Daniel Lende: Looking for Graduate Students

Since I am now at the University of South Florida, I can finally mentor some graduate students! I encourage people to apply to the graduate program in anthropology here. USF accepts students at both the masters and the Ph.D. level. If you’re going to start at the Ph.D. level, your masters does not have to […]

Anth 207: new open education space

If you follow Neuroanthropology, either here or on Facebook, you may have noticed something new. We’ve had a bit of a facelift to this site and added a page: Anth 207. This new venture is an effort to generate open educational resources for people interested in psychological anthropology: students, teachers, researchers, the curious… The first […]

Almost Here! The Encultured Brain: An Introduction to Neuroanthropology

It started on this blog. In 2007, Greg and I co-founded Neuroanthropology. Five years later our book is out! “The Encultured Brain” will be published by MIT Press this Friday, August 24th, 2012. You can already order itat Amazon! The brain and the nervous system are our most cultural organs. Our nervous system is especially [...]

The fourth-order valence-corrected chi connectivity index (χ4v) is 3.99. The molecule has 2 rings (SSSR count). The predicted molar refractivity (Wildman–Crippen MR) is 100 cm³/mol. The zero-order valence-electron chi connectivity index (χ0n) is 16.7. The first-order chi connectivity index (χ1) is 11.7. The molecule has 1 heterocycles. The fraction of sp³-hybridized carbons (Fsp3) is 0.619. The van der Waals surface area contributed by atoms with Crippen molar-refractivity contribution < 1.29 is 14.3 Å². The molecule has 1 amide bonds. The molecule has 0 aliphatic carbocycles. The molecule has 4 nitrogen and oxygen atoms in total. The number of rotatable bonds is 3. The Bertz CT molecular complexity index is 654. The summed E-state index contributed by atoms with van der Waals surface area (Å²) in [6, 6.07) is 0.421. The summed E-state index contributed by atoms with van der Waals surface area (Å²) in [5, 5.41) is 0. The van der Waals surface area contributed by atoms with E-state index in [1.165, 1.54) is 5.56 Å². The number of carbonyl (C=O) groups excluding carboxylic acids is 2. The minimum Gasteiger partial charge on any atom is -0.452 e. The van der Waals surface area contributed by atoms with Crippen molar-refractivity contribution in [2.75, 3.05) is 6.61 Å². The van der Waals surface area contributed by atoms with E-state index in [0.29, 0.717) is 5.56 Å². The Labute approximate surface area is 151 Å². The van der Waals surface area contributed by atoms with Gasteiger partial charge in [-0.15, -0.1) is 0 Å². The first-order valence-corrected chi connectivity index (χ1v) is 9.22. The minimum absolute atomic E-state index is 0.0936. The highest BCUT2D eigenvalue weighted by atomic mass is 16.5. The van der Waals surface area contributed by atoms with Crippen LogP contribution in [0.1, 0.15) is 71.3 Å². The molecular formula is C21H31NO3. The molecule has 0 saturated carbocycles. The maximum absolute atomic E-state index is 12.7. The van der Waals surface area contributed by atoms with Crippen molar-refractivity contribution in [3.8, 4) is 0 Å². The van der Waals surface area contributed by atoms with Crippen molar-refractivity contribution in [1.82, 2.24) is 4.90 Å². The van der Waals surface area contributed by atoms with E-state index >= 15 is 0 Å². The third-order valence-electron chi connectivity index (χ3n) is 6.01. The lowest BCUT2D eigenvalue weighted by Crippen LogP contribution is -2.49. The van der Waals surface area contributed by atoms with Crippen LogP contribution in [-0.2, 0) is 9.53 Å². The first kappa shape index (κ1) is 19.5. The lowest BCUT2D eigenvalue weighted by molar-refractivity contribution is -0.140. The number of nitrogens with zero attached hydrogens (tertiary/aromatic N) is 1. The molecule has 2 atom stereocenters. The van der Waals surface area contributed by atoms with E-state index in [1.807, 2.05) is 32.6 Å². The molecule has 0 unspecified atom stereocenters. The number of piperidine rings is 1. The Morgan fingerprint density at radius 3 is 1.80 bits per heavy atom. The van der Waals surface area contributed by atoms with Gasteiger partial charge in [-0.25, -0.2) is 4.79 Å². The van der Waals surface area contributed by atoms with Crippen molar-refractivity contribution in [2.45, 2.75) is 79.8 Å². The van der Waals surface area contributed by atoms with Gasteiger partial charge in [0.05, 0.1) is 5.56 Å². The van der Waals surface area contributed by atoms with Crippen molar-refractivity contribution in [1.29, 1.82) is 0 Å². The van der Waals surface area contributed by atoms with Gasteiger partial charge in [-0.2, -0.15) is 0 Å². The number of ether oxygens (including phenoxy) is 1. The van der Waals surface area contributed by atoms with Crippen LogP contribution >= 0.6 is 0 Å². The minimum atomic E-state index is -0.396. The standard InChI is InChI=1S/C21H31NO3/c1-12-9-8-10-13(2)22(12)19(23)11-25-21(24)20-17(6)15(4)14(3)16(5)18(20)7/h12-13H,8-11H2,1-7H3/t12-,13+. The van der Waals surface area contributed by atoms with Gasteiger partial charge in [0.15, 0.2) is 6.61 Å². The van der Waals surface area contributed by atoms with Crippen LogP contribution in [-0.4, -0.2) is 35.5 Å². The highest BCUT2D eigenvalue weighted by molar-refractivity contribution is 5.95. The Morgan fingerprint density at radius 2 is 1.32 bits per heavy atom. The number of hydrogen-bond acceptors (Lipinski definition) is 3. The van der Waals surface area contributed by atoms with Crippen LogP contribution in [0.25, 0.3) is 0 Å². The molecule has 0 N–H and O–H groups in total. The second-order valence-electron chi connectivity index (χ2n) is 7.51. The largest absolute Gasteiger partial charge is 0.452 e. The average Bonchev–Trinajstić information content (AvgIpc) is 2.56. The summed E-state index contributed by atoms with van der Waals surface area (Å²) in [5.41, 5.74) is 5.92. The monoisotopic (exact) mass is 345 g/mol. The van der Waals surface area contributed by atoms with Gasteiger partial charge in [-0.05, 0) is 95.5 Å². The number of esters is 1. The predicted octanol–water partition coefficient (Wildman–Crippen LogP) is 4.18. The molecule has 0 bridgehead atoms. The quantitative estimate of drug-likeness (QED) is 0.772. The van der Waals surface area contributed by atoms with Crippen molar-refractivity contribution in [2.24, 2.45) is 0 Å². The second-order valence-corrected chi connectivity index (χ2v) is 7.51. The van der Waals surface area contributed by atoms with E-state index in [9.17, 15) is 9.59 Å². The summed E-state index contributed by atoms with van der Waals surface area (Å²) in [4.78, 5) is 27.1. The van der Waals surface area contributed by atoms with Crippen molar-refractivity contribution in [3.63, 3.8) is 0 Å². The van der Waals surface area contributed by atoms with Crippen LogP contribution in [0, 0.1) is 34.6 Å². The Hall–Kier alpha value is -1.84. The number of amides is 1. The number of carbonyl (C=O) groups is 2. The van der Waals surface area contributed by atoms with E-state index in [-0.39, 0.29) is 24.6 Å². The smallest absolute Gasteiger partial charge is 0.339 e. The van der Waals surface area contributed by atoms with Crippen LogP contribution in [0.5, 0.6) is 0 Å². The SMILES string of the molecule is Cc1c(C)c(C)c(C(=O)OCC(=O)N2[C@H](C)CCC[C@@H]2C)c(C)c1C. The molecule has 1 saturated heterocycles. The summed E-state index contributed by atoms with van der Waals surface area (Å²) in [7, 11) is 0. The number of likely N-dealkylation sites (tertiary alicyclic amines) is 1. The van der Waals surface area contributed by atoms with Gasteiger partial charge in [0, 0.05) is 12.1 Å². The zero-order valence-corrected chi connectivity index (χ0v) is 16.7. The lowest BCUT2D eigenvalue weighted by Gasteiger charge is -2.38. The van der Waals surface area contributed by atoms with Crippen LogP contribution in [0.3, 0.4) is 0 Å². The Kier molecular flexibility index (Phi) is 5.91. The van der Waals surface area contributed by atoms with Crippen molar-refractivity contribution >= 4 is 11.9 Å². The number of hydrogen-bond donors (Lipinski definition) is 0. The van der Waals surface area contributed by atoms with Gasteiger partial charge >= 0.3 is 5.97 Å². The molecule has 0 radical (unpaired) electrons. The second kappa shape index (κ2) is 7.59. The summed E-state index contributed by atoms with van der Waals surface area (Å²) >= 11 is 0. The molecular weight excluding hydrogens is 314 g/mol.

Neuroanthropology Now on Facebook

Neuroanthropology now comes in two forms on Facebook! The Blog – With Extra Content If you want to follow everything that we’re doing on the Neuroanthropology PLOS blog, and you also want short, fun posts that Greg and I have specifically written for Facebook, then head over to the Neuroanthropology Blog Facebook Page. I just [...]